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Thread: how to Enclose a Pier n beam foundation

  1. #1

    Red face how to Enclose a Pier n beam foundation

    I live in a log home built 25 years ago and it has a pier and beam foundation. The under pinning is currently of treated plywood which has "bowed" in many places. The bowing has caused the joint where the two pieces of plywood meet horizontally to be out of alignment and now frogs, snakes and other critters can squeeze between there and get under the house. The underpinning is attached to the outside frame of the foundation at the top and dirt pushed up against the bottom of the plywood to hold it in place.

    How do I properly put in a correct underpinning? I was thinking about using a concrete board made my James hardie. I can attach the concrete board at the top of the foundation, but how do I handle the bottom of the board at the ground? Do I have to build some sort of frame? Do I try just burying the new board, or do I need to put some sort of footing down that the board will but up to at the ground? I don't want it to bow like the other underpinning did and more importantly I don't want anything to get under the house.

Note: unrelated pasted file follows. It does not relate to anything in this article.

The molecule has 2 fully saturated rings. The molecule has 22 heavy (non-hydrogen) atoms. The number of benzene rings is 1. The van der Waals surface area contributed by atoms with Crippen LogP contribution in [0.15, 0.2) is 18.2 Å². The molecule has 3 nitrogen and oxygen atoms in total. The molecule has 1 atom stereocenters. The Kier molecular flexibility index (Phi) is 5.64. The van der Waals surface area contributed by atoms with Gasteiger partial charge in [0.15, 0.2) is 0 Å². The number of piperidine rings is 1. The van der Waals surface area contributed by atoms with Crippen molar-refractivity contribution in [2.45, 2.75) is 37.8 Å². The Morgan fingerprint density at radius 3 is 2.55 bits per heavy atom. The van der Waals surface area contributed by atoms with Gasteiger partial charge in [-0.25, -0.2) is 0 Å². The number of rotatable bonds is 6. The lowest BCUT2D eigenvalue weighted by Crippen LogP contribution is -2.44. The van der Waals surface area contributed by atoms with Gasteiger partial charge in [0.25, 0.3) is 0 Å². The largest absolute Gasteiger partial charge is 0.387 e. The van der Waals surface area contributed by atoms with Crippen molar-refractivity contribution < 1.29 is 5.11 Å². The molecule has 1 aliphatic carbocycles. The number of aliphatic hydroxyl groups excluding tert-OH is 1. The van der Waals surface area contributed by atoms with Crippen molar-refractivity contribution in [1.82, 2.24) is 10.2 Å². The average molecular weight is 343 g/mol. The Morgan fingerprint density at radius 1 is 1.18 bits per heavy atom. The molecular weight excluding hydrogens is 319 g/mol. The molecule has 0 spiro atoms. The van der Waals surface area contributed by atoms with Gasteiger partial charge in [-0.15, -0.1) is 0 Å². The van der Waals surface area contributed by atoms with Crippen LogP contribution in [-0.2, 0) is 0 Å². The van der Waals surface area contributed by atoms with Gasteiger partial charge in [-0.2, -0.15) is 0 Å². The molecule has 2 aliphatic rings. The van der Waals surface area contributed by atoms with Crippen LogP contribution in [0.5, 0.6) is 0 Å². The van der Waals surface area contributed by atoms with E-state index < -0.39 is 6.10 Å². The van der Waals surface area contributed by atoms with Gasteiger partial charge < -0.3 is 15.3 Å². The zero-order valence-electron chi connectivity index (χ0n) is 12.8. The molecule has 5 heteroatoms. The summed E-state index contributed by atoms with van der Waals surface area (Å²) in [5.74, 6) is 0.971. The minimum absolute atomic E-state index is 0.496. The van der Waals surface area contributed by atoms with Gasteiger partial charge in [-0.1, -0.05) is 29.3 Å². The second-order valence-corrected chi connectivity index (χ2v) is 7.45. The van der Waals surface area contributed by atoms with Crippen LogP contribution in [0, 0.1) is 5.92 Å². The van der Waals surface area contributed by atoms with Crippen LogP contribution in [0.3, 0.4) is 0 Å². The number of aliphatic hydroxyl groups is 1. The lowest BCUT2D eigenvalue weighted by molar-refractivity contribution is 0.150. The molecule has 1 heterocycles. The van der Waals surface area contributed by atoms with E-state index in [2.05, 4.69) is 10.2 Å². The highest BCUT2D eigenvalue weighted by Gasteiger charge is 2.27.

It is really important that I do this right. I was bit by a copperhead snake that lived under the house by day and came out at night when it was cool and bit me on the foot.

    Can anyone help me with this project plan?

  2. #2
    Join Date
    May 2006
    Ottawa, Canada


    I am assuming when you say "pier and beam" you're referring to a "post and beam" construction. Either way...

    It all depends on how long you're expecting the wall to last. if your looking at 10-15yrs, then simply create a frame using treated 2X4 and face with the concrete board. You can also use treated plywood with a lattice tacked overtop. when painted it can actually look quite attractive (depending on what the rest of the building style is). Staining the wood will extend the life of the frame/face as well.

    make it as though you were making a regular wall inside, frame with studs running at 24" or 36" centers, depending of how high the wall is to be. have it sit on concrete block along the bottom to keep it drier. lasts much longer and keeps "things" from digging under the wall. don't shovel dirt up against the wood as this significantly shortens the life of the wall/wood.

    Make sure you add vents, small screened openings to vent moisture. have at least one on every side of the house, and if the house has a length of more than 15' then add a second along that length. they don't have to be too big, say 8" X 12".

    The venting of this moisture will significantly extend the life of your wall, as well as the life of the floor boards and beams of the house proper. you can block them in winter to keep the floor warm, but make sure you open them up in early spring to allow the runoff to dry out underneath.

  3. #3

    Default Ho to Enclose a Pier n beam foundation